In relatively small amounts alcohol can:
- make one feel light-headed;
- produce sensations of dizziness;
- lower inhibitions and alter behavior;
- produce mood changes;
- increase the speed of the heart;
- dilate blood vessels in the skin, making the skin look red and flushed as more blood rises to the surface of the body;
- increase sweating, also related to the dilation of blood vessels;
- interfere with the ability of the brain to control body temperature;
- irritate the lining of the stomach;
- impair coordination and slur speech;
- increase the need to urinate.
Of course, there are also other consequences of these effects. For example, perhaps the most obvious primary effect of lowering inhibitions and altering behavior also makes people more friendly and extroverted. This (generally beneficial) effect of alcohol is why it is sometimes described as "a social lubricant."
There are also potentially negative effects, such as, for some people, increased bravado and a greater willingness to be sexually active. Some people who drink—even at relatively low levels—may become aggressive and even violent.
Drinking more heavily increases the sense of irritability, euphoria, and also makes control of movements and speech increasingly difficult. People who drink very heavily are likely to eventually pass out. If they have been drinking up to and beyond a certain point, they may fall into a coma. At extreme levels of drinking, people may even die of what is called acute alcohol poisoning.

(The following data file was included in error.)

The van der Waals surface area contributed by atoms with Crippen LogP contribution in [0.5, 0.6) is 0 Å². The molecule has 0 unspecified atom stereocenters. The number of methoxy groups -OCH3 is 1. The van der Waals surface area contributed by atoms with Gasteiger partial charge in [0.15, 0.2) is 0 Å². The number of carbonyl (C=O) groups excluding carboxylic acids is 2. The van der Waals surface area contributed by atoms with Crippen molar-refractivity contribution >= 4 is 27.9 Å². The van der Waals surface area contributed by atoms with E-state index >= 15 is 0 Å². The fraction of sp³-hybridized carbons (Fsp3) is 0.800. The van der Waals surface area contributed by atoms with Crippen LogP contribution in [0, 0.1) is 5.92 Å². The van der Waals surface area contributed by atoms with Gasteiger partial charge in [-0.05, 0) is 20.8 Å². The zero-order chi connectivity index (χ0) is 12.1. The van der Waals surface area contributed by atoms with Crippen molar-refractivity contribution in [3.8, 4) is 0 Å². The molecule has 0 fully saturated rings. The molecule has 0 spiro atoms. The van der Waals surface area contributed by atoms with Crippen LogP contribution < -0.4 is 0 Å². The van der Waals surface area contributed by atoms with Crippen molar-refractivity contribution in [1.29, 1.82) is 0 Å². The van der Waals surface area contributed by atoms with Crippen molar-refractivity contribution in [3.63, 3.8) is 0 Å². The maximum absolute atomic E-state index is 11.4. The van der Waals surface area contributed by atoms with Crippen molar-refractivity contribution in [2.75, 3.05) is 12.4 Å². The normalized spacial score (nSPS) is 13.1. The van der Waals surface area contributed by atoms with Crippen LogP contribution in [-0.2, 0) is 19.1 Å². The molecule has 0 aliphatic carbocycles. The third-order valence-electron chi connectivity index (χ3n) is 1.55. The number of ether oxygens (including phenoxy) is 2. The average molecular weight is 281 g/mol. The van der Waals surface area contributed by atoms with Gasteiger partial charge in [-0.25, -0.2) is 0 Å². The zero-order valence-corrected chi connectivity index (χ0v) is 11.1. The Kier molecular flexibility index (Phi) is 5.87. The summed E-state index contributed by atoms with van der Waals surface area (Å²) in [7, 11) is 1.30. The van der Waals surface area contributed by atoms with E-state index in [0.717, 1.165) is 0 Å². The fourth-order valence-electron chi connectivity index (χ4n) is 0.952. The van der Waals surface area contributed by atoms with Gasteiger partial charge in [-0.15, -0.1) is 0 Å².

Effects on men and women
It is important to understand that alcohol’s effects are different for men and women (see also MODULE 9: Women and Alcohol). In general, men are able to drink more alcohol before they feel its effects. This has to do with their larger body size, as well as with the fact that more of a woman’s body is made up of fat. As a result, since alcohol dissolves in fat, it reaches higher concentrations more quickly in the bodies of women than in those of men. It also has to do, as we have seen earlier, with the difference in enzymes that break down ethanol in the body and help eliminate it from the system.
This means that women may feel the primary effects of alcohol more quickly. For example, they may become tipsy sooner. It also means that it takes less alcohol for women who drink to harm their bodies than it takes men to do the same amount of harm.
There are also other factors that influence what effect alcohol will have on the body. Age makes a difference. Older people become more susceptible to the effects of alcohol because of their decreased ability to break it down. In addition, they are more likely to be in poor health and taking medications than their younger counterparts, making older individuals more sensitive to the effects of alcohol.
Young people are also more sensitive to alcohol, especially when it comes to harm (see MODULE 11: Young People and Alcohol). There are a number of reasons for this. For example, young people are generally inexperienced drinkers and are prone to taking more risks than adults. The physiology of young people and the developmental changes taking place within their brains and other organs also increase their risk for harm. Young people may not be fully aware of the effect that alcohol has on them and are generally less sensitive to the symptoms of intoxication. At the same time, alcohol and its by-products may have a greater harmful effect on their bodies.